Andrea Murray has been teaching longer than most of her junior high students have been alive. She has taught just about every class related to English, includeing Freshmen Comp and Sophomore Literature. Andrea lives in a small town in Arkansas with her husband and two children. She loves reading (of course!), singing big hair band tunes obscenely loud in the car, and bad science fiction movies. Visit her blog on Goodreads.com.
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Smashwords book reviews by Andrea Murray
- The White Aura
on July 30, 2013
I received a copy of this novel in exchange for an honest review (Lover of Paranormal Group on Goodreads).
I love the concept behind this novel—boy sees girl but can’t be with her, very Romeo and Juliet, but I’m afraid the execution fell a bit short for me. I realize this is paranormal fiction, and as Samuel Coleridge said the reader must willingly suspend disbelief; however, I found some of the events and explanations unacceptable. Parts of the family heritage were explained thoroughly while other things that I thought were important were hardly touched. For instance, the council was explained in great detail though we never encounter them in this novel, but the fact that 5000-year-old Anna just now has a family though her heart mate is never mentioned is odd. Also, when Delana is mentioned, I really thought she’d be a big part of the story, but that whole thing kind of goes away. Some of the actions and the dialogue seemed awkward and stilted. At times, the characters sounded like teenagers, but other times, not so much. I needed more foreshadowing on some events, too. Olivia’s power and the whole aura thing just pop up and seem to come from nowhere. In all fairness, however, this is a series, so I have a feeling some of my issues are addressed in later volumes, but frustration may keep readers from continuing the series.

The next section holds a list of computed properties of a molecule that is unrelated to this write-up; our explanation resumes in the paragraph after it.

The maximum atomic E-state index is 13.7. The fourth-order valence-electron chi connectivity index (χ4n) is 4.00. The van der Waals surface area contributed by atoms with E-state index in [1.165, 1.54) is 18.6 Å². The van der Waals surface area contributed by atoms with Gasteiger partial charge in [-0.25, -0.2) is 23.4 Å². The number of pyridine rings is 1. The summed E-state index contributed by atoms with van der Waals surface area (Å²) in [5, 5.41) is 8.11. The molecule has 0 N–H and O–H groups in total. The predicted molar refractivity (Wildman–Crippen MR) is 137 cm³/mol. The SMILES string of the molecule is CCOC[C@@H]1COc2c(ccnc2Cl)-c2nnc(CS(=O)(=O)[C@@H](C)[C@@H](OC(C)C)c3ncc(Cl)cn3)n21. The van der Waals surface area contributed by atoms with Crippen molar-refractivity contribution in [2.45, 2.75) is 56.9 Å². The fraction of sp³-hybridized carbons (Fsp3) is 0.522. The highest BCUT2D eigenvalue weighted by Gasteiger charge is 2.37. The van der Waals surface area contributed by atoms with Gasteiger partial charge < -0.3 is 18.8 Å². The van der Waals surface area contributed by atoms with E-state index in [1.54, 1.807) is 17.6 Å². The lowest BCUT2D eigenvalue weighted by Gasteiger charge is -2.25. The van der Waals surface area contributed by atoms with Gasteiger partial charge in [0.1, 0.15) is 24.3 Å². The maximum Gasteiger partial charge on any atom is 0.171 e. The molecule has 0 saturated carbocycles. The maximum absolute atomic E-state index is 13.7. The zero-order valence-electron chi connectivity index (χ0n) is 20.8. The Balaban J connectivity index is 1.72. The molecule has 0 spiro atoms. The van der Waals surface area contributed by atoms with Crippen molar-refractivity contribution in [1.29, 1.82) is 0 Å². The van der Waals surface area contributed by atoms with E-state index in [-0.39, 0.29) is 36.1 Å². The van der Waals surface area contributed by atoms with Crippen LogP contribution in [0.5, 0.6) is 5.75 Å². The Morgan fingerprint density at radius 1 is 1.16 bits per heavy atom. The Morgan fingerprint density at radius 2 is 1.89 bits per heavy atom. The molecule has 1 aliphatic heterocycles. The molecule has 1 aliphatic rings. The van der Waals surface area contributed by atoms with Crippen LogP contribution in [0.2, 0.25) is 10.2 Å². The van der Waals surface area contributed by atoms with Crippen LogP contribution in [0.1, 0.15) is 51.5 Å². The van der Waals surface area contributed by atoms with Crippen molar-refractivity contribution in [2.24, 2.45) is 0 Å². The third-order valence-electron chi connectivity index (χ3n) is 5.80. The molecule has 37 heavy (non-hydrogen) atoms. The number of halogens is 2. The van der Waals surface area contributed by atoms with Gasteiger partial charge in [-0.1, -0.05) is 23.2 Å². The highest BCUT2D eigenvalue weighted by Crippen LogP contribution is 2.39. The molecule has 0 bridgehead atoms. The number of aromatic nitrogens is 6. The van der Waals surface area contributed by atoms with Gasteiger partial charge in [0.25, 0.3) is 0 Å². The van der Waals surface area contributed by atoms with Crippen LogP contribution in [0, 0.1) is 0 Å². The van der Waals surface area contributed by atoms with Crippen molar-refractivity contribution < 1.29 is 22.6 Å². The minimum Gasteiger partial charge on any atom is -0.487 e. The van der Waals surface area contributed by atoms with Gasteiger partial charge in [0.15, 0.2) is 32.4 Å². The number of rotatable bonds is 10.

There are some positives. It’s a quick read. I finished it in a few hours, and it has some steamy dream sequences which don’t go too far (or far enough depending on your perspective), so teens will love it. Scott seems completely sweet and devoted—perhaps too sweet—if you can get past Olivia calling him “Mr. Sexy,” which, for some reason, made me cringe every time she used it.
- The Three Month Plan
on Oct. 08, 2013
I received a copy of this novel from the author in exchange for an honest review.
Much like its San Diego setting, this novel is as light and sunny as spring-break at the beach. It’s a reminder of that heart-fluttering, “OMG, I can’t wait to see him!” feeling. With little to no sub-story, the plot is uncomplicated, making for an easy read, without the overload of characters and all their accoutrement. In fact, the only real drama belongs to Kelly, and oh to have Kelly’s dilemma! Two guys—the newcomer, with his dark hair and surfer’s body, and the best friend, with his curling blonde locks and “fix me” complex—vie for Kelly’s hand,. My, oh my!
A warning, though, the novel is predictable. Any chick flick fan will see the plot playing out well in advance of the ending. I felt like I was watching a teen movie on Nickelodeon (but with a lot of sexual tension and a hangover). It all sort of fell into place a little too simply and unrealistically for me. Everyone, even the man whore friend, seemed too squeaky clean. For example, when Brian sleeps with a girl then orders her out the next morning, she quickly forgives him at the next party and even propositions him again. When he refuses, she offers to drive him home! I don’t know a single woman who wouldn’t want to remove vital parts from his perfect physique, and other than yoga and walking her dog, Kelly doesn’t do much. Even Brian, who does at least work, waits tables at a beachside hangout frequented by his friends and lots of eye candy. Maybe this is real life for today’s twenty-somethings, but I’m not completely buying it.
I did like the climactic scene, which was sweet and cornily romantic. However, I’m not certain it fully redeems the rest of the novel.